Bear Fighting  In a typical bear fighting event there are twenty five fights. In
each fight, no matter which of the four provinces the event takes
place, the rules are the same. A bear is tethered to a central pole by
a rope. The length of the rope can vary from two to five metres. Two
bull terriers are set onto the tethered bear. The dogs try to make the
bear roll over. To make the bear roll over, the dogs target the
muzzle, tongue, chin and ears. These parts of the body are the most
sensitive. If a dog does manage to attach his body to one of the
sensitive parts, he can then proceed to pull the bear down and force
it to roll over. The fight ends when either the bear or one of the
dogs falls over. The animal that falls to the ground first, loses. At
any time in the fight, the dogs' owners may pull the bear out of the
fight, if the owner thinks the dog has suffered enough. If this occurs
the bear wins the fight. However the bear must continue with the match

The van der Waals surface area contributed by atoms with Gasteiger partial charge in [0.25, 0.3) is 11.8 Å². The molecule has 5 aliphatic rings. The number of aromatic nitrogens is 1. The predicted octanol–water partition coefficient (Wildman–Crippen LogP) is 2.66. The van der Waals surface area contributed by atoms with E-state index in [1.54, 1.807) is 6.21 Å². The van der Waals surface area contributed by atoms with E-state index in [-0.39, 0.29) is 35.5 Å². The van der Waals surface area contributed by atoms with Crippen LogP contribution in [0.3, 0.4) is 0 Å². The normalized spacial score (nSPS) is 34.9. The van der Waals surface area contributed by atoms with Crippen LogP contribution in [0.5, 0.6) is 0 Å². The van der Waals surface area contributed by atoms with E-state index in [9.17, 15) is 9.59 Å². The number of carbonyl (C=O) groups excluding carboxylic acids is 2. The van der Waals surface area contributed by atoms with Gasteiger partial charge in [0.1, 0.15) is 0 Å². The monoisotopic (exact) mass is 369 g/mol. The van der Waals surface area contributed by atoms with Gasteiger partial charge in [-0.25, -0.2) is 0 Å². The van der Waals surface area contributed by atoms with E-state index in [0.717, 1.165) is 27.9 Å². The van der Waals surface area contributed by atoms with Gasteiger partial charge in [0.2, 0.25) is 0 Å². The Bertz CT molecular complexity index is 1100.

until the end.
WSPA is the 'World Society for the Protection of Animals'. WSPA is
deeply involved in motivating governments all over Europe to put more
money into helping to stop Bear Baiting.
If the Pakistani authorities set up a permanent officer in their
Wildlife Department, WSPA will set up a facility to house confiscated
bears for life.  Some people argue that this is still far from
ideal for the bears to be living in captivity and certainly not an
enjoyable experience for the bears. WSPA say this is ridiculous and
that 'all bears that are confiscated will have a much more pleasurable
life than if they were bear baiting.' Living in a WSPA captivity camp
would be similar to living in the wild. All bears would have access to
a large open outside area during the day and would sleep inside.
Once the Pakistani authorities teach legal, moral and ethnic
arguments on bear baiting and make it part of the school curriculum,
WSPA will produce public awareness posters and other materials such as
leaflets. Many Pakistanis believe that educating children about bear
baiting is unfair. They argue children are to young to learn about
bear baiting and their decisions will be made for them. If children do
not get taught both sides of bear baiting at a relatively young age,
when are they going to learn? The children are not going to have their
decisions made for them, they are simply being informed on bear
baiting. It would not be necessary to teach at girl's schools, only at
boy's schools as the audience of a bear baiting event is solely male.
If the Pakistani government set up a bear registration scheme to
monitor and stop further depletion of wild bears, then WSPA will
employ assistance to the Pakistani government.